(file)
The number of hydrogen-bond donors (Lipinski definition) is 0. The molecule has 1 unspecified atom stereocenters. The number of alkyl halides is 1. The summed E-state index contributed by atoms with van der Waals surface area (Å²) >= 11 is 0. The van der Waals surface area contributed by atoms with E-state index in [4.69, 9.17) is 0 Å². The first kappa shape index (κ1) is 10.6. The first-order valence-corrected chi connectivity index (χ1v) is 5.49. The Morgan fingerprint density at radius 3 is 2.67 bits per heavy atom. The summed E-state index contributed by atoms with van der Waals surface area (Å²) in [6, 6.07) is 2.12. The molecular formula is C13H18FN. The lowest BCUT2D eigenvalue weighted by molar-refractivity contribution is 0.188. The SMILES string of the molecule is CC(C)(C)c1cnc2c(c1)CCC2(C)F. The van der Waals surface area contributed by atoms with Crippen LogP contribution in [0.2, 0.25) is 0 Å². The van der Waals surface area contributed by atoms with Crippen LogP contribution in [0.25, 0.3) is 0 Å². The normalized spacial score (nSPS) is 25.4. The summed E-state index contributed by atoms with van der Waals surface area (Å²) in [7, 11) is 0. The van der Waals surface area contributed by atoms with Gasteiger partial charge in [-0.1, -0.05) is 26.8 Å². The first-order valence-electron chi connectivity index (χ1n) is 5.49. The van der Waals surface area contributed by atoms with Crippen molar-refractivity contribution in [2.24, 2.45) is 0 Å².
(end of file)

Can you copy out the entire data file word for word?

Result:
The number of hydrogen-bond donors (Lipinski definition) is 0. The molecule has 1 unspecified atom stereocenters. The number of alkyl halides is 1. The summed E-state index contributed by atoms with van der Waals surface area (Å²) >= 11 is 0. The van der Waals surface area contributed by atoms with E-state index in [4.69, 9.17) is 0 Å². The first kappa shape index (κ1) is 10.6. The first-order valence-corrected chi connectivity index (χ1v) is 5.49. The Morgan fingerprint density at radius 3 is 2.67 bits per heavy atom. The summed E-state index contributed by atoms with van der Waals surface area (Å²) in [6, 6.07) is 2.12. The molecular formula is C13H18FN. The lowest BCUT2D eigenvalue weighted by molar-refractivity contribution is 0.188. The SMILES string of the molecule is CC(C)(C)c1cnc2c(c1)CCC2(C)F. The van der Waals surface area contributed by atoms with Crippen LogP contribution in [0.2, 0.25) is 0 Å². The van der Waals surface area contributed by atoms with Crippen LogP contribution in [0.25, 0.3) is 0 Å². The normalized spacial score (nSPS) is 25.4. The summed E-state index contributed by atoms with van der Waals surface area (Å²) in [7, 11) is 0. The van der Waals surface area contributed by atoms with Gasteiger partial charge in [-0.1, -0.05) is 26.8 Å². The first-order valence-electron chi connectivity index (χ1n) is 5.49. The van der Waals surface area contributed by atoms with Crippen molar-refractivity contribution in [2.24, 2.45) is 0 Å².